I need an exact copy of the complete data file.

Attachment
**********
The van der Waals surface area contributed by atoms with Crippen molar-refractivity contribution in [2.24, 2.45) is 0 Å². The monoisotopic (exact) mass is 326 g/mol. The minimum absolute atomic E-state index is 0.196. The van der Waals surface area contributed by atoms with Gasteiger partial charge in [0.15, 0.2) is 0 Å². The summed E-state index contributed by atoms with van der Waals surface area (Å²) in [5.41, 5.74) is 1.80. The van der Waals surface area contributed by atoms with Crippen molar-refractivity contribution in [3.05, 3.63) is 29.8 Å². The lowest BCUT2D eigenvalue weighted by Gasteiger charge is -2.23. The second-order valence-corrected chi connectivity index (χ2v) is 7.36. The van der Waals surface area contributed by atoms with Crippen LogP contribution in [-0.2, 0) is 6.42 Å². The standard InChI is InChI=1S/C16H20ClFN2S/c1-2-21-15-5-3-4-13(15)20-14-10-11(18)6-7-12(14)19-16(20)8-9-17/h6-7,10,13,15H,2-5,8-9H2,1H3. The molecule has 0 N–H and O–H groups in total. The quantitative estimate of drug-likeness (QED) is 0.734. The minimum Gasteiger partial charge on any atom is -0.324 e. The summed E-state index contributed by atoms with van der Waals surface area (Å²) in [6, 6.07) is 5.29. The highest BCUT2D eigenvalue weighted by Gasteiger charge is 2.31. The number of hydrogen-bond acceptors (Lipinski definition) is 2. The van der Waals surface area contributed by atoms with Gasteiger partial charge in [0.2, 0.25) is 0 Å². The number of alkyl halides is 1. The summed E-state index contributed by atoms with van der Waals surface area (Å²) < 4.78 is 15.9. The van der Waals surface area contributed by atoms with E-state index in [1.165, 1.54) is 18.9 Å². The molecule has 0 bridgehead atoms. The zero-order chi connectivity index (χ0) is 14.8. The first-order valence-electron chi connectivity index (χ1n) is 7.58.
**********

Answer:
The van der Waals surface area contributed by atoms with Crippen molar-refractivity contribution in [2.24, 2.45) is 0 Å². The monoisotopic (exact) mass is 326 g/mol. The minimum absolute atomic E-state index is 0.196. The van der Waals surface area contributed by atoms with Gasteiger partial charge in [0.15, 0.2) is 0 Å². The summed E-state index contributed by atoms with van der Waals surface area (Å²) in [5.41, 5.74) is 1.80. The van der Waals surface area contributed by atoms with Crippen molar-refractivity contribution in [3.05, 3.63) is 29.8 Å². The lowest BCUT2D eigenvalue weighted by Gasteiger charge is -2.23. The second-order valence-corrected chi connectivity index (χ2v) is 7.36. The van der Waals surface area contributed by atoms with Crippen LogP contribution in [-0.2, 0) is 6.42 Å². The standard InChI is InChI=1S/C16H20ClFN2S/c1-2-21-15-5-3-4-13(15)20-14-10-11(18)6-7-12(14)19-16(20)8-9-17/h6-7,10,13,15H,2-5,8-9H2,1H3. The molecule has 0 N–H and O–H groups in total. The quantitative estimate of drug-likeness (QED) is 0.734. The minimum Gasteiger partial charge on any atom is -0.324 e. The summed E-state index contributed by atoms with van der Waals surface area (Å²) in [6, 6.07) is 5.29. The highest BCUT2D eigenvalue weighted by Gasteiger charge is 2.31. The number of hydrogen-bond acceptors (Lipinski definition) is 2. The van der Waals surface area contributed by atoms with Gasteiger partial charge in [0.2, 0.25) is 0 Å². The number of alkyl halides is 1. The summed E-state index contributed by atoms with van der Waals surface area (Å²) < 4.78 is 15.9. The van der Waals surface area contributed by atoms with E-state index in [1.165, 1.54) is 18.9 Å². The molecule has 0 bridgehead atoms. The zero-order chi connectivity index (χ0) is 14.8. The first-order valence-electron chi connectivity index (χ1n) is 7.58.